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Cherry bounce and other suggestions for sour cherries.

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  • Ilaine Jun 10, 2005 10:55 PM
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Just came home with a flat (12 pints) of sour cherries - my first experience with sour cherries. I rinsed them and when they quit draining will put in zipper bags for tomorrow.

I thought they would taste sort of like the way bing cherries taste when they are still a little sour? But no, the flavor is tart but not very complex. My friend assures me that once they are cooked they taste wonderful. I want to try something different than cherry jam.

Are they good for cherry bounce?

What about home made candied cherries for baking this winter?

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  1. I bet you didn't pay $9/pd for them either!

    I made pie to freeze with mine. I used the recipe in Chez Panisse desserts. The rest were brandied for use as a cocktail garnish.

    If I had more I would cook them quickly and freeze them as a sauce.

    1. Their flavor can depend on what type of sour cherry, what stage they were picked, growing conditions, etc. I've had some that were weak & just sour and others rich & berry-flavored that I could eat raw like a tangy bing. As long as they have some acid they'll work in combination with sugar to produce that nice sweet-sour flavor.

      Definitely great for cherry bounce, Russian-style flavored vodkas, brandied cherries, syrups, compotes. In combination with almond flavors (cherry-almond coffee cake), alongside rich meats like duck & lamb, in a Persian rice dish with saffron & chicken, or a Hungarian cold cherry soup.

      For future baking I freeze them individually (not touching) on a tray and pack in multiple ziploc bags to protect from odors. Adding sugar for preservation would affect the cherry's structure & texture (if that matters to you in the final baked product). Have fun!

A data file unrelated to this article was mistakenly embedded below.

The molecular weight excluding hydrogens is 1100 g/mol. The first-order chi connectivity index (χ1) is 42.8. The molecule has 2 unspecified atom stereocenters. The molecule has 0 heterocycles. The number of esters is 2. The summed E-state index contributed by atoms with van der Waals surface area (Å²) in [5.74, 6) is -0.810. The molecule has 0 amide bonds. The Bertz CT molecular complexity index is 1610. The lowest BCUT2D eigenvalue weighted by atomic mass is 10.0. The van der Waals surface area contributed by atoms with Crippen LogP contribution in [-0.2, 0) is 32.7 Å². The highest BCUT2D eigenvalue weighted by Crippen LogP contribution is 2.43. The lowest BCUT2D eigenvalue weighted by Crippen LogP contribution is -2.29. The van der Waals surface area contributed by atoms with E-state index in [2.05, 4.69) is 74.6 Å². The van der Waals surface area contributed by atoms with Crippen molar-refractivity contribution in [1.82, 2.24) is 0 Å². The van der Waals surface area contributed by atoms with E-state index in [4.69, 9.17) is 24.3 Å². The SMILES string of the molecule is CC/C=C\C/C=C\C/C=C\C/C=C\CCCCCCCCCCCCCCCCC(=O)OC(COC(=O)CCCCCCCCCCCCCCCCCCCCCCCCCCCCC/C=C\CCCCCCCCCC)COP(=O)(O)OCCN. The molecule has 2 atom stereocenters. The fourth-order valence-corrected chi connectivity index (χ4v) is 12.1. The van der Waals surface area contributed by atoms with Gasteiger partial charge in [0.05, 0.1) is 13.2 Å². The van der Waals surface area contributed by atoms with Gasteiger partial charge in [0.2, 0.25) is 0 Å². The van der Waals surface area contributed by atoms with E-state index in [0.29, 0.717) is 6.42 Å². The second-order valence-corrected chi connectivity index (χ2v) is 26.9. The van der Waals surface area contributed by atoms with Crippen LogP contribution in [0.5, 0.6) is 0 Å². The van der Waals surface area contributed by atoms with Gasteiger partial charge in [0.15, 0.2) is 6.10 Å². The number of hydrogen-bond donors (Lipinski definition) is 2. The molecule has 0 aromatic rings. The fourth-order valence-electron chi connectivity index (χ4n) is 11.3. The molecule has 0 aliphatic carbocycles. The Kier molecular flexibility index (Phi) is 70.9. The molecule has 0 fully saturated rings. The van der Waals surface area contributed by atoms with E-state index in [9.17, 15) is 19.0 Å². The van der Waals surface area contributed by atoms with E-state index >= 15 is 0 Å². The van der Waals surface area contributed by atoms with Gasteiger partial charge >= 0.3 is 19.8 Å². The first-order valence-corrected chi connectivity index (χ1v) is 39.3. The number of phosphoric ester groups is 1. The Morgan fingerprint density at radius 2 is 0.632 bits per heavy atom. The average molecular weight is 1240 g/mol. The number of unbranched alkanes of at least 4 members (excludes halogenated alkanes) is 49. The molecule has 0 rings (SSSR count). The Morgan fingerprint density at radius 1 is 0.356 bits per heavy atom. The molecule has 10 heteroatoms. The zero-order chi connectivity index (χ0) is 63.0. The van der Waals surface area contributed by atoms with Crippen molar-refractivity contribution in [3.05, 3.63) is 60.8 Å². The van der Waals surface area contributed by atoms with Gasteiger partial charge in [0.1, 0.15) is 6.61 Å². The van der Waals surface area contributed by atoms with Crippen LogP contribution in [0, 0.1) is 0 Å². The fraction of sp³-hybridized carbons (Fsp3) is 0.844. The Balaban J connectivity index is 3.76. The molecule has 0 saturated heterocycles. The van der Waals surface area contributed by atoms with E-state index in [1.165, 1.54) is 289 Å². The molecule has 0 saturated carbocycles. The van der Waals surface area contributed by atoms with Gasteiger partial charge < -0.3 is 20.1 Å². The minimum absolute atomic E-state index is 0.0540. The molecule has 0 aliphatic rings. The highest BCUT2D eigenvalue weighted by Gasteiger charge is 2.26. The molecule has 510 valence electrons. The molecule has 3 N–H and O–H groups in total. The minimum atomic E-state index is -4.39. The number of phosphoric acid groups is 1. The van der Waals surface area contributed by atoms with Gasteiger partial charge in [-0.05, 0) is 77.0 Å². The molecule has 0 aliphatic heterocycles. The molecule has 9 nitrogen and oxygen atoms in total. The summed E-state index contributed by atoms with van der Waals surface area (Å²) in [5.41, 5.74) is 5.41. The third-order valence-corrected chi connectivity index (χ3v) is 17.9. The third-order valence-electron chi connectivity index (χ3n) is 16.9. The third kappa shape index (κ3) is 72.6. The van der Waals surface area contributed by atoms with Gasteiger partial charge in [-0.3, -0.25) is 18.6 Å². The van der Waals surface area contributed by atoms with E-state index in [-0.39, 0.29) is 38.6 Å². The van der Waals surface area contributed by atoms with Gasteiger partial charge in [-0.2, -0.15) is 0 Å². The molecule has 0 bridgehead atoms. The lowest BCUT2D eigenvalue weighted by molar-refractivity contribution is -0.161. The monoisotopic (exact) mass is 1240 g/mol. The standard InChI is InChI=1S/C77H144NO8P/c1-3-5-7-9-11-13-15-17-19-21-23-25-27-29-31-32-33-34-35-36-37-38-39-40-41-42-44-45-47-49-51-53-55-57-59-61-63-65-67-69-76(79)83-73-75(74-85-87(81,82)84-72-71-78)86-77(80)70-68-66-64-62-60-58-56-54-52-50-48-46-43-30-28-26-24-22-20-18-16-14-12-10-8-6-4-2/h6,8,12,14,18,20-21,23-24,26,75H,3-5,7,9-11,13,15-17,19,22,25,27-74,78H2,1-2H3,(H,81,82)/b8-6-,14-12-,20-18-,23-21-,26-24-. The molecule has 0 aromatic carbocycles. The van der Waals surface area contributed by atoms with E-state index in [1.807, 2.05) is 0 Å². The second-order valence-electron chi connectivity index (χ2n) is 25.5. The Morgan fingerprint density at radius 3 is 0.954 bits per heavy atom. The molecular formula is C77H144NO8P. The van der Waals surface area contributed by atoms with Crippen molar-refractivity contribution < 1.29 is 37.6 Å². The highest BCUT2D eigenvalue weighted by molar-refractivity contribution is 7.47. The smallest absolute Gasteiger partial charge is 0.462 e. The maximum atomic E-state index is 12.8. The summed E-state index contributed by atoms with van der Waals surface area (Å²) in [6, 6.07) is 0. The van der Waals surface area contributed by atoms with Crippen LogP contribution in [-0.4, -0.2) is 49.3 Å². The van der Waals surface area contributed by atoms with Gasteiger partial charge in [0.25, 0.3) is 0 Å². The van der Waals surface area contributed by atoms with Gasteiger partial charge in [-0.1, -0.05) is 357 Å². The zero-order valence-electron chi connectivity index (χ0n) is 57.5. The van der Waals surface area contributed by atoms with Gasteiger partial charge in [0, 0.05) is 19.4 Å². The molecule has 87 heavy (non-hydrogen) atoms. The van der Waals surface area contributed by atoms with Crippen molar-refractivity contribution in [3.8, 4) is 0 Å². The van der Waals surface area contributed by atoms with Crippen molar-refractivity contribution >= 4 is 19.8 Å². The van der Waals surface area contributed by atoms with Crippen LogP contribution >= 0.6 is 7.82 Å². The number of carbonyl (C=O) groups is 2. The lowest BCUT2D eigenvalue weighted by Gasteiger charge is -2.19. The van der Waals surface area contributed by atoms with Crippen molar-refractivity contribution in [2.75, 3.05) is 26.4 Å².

1. Hi Ilaine, would you share your recipe for Cherry Bounce? TIA

        1 Reply
        1. re: Pat Hammond

          No "recipe" for cherry bounce, just sort of a rule of thumb. Fill a jar with cherries, cover with a combination of liquor and sugar to taste, seal jar, put in dark cabinet. I like cognac.

          But see this old, old recipe:

          Morello Cherry Bounce

          Manuscript Cook Book, Charlottesville,
          1836. Owned by Mrs. Virginia Grafty
          Griffin

          Gather and pick your Cherries when
          perectly ripe, put them into a Tub and
          mash them with a Rolling-pin,Stones and
          all, and to every five Pints of Cherries put
          a Quart of Rum, let it stand a Week; strain
          it through a
          Flannel Bag, to every Gallon of Bounce
          put three fourths of a Pound of brown
          Sugar. Cheap Rum at 75 Cents or 50 Cents
          a Gallon answers equally well as the best
          spirit for bounce.

          Link: http://food4.epicurious.com/HyperNews...

        2. Pit your cherries and freeze them in pints then on winter mornings bring a pint to a boil with half a cup of sugar and thicken slightly with cornstarch (2 T in a little water). What you do with this is spoon it (hot) over waffles or pancakes. Frozen waffles will do fine. In my family for fifty years and two generations now we plant a Montmorency cherry tree wherever we own a square foot of land just for the specific purpose of having Waffles & Cherries for breakfast. PS You don't need a cherry pitter, just a paring knife; wear something you can throw away afterwards.